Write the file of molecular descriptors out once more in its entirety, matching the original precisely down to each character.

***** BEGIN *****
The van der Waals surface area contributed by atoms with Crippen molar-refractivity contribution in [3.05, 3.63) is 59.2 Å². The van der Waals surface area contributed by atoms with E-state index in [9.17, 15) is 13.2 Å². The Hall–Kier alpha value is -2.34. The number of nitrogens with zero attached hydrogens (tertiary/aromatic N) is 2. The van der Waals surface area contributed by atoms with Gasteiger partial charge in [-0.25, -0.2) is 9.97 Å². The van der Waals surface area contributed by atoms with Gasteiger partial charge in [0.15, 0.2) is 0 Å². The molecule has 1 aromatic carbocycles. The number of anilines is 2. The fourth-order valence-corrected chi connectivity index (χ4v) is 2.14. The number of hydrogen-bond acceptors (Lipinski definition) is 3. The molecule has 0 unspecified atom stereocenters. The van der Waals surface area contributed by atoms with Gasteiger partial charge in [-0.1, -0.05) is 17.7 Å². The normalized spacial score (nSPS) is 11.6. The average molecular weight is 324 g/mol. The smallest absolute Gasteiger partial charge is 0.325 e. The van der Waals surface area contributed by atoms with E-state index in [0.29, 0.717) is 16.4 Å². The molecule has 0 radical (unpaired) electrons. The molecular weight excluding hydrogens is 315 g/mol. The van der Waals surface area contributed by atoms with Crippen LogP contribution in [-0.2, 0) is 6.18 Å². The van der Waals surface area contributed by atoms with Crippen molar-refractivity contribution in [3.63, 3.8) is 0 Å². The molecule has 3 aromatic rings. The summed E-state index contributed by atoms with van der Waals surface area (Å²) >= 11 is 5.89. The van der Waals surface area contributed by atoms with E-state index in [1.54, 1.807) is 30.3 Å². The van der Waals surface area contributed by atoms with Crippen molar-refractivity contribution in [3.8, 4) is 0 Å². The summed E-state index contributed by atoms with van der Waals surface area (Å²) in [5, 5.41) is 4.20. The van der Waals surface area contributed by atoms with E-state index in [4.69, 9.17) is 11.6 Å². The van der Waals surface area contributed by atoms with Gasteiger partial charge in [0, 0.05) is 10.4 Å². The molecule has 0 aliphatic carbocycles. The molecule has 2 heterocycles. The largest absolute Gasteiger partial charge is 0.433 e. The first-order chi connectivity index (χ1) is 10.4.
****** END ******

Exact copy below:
The van der Waals surface area contributed by atoms with Crippen molar-refractivity contribution in [3.05, 3.63) is 59.2 Å². The van der Waals surface area contributed by atoms with E-state index in [9.17, 15) is 13.2 Å². The Hall–Kier alpha value is -2.34. The number of nitrogens with zero attached hydrogens (tertiary/aromatic N) is 2. The van der Waals surface area contributed by atoms with Gasteiger partial charge in [-0.25, -0.2) is 9.97 Å². The van der Waals surface area contributed by atoms with Gasteiger partial charge in [0.15, 0.2) is 0 Å². The molecule has 1 aromatic carbocycles. The number of anilines is 2. The fourth-order valence-corrected chi connectivity index (χ4v) is 2.14. The number of hydrogen-bond acceptors (Lipinski definition) is 3. The molecule has 0 unspecified atom stereocenters. The van der Waals surface area contributed by atoms with Gasteiger partial charge in [-0.1, -0.05) is 17.7 Å². The normalized spacial score (nSPS) is 11.6. The average molecular weight is 324 g/mol. The smallest absolute Gasteiger partial charge is 0.325 e. The van der Waals surface area contributed by atoms with E-state index in [0.29, 0.717) is 16.4 Å². The molecule has 0 radical (unpaired) electrons. The molecular weight excluding hydrogens is 315 g/mol. The van der Waals surface area contributed by atoms with Crippen LogP contribution in [-0.2, 0) is 6.18 Å². The van der Waals surface area contributed by atoms with Crippen molar-refractivity contribution in [3.63, 3.8) is 0 Å². The molecule has 3 aromatic rings. The summed E-state index contributed by atoms with van der Waals surface area (Å²) >= 11 is 5.89. The van der Waals surface area contributed by atoms with E-state index in [1.54, 1.807) is 30.3 Å². The van der Waals surface area contributed by atoms with Crippen molar-refractivity contribution in [3.8, 4) is 0 Å². The summed E-state index contributed by atoms with van der Waals surface area (Å²) in [5, 5.41) is 4.20. The van der Waals surface area contributed by atoms with E-state index in [4.69, 9.17) is 11.6 Å². The van der Waals surface area contributed by atoms with Gasteiger partial charge in [0, 0.05) is 10.4 Å². The molecule has 0 aliphatic carbocycles. The molecule has 2 heterocycles. The largest absolute Gasteiger partial charge is 0.433 e. The first-order chi connectivity index (χ1) is 10.4.